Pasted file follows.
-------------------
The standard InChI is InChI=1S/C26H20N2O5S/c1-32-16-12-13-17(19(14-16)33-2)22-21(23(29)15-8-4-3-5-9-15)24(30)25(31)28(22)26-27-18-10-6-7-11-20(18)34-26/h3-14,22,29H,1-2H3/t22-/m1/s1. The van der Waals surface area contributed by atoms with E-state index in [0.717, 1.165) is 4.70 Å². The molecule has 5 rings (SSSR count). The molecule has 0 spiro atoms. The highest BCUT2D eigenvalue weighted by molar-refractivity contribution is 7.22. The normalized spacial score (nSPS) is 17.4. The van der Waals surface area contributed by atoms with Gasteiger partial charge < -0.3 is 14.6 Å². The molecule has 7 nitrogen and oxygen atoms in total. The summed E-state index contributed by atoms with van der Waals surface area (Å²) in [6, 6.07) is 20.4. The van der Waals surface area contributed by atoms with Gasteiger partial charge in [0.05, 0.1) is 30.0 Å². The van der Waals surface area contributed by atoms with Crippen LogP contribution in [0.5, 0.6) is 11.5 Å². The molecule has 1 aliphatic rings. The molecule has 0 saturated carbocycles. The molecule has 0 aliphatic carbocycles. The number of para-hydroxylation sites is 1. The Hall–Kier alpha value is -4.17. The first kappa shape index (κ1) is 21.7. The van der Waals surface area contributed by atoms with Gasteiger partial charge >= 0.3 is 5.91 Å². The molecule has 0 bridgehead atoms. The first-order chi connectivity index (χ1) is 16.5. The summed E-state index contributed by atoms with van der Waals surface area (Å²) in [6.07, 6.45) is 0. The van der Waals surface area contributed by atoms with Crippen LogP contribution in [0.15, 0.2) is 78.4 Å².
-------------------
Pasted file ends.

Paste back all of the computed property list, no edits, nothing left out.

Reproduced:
The standard InChI is InChI=1S/C26H20N2O5S/c1-32-16-12-13-17(19(14-16)33-2)22-21(23(29)15-8-4-3-5-9-15)24(30)25(31)28(22)26-27-18-10-6-7-11-20(18)34-26/h3-14,22,29H,1-2H3/t22-/m1/s1. The van der Waals surface area contributed by atoms with E-state index in [0.717, 1.165) is 4.70 Å². The molecule has 5 rings (SSSR count). The molecule has 0 spiro atoms. The highest BCUT2D eigenvalue weighted by molar-refractivity contribution is 7.22. The normalized spacial score (nSPS) is 17.4. The van der Waals surface area contributed by atoms with Gasteiger partial charge < -0.3 is 14.6 Å². The molecule has 7 nitrogen and oxygen atoms in total. The summed E-state index contributed by atoms with van der Waals surface area (Å²) in [6, 6.07) is 20.4. The van der Waals surface area contributed by atoms with Gasteiger partial charge in [0.05, 0.1) is 30.0 Å². The van der Waals surface area contributed by atoms with Crippen LogP contribution in [0.5, 0.6) is 11.5 Å². The molecule has 1 aliphatic rings. The molecule has 0 saturated carbocycles. The molecule has 0 aliphatic carbocycles. The number of para-hydroxylation sites is 1. The Hall–Kier alpha value is -4.17. The first kappa shape index (κ1) is 21.7. The van der Waals surface area contributed by atoms with Gasteiger partial charge >= 0.3 is 5.91 Å². The molecule has 0 bridgehead atoms. The first-order chi connectivity index (χ1) is 16.5. The summed E-state index contributed by atoms with van der Waals surface area (Å²) in [6.07, 6.45) is 0. The van der Waals surface area contributed by atoms with Crippen LogP contribution in [0.15, 0.2) is 78.4 Å².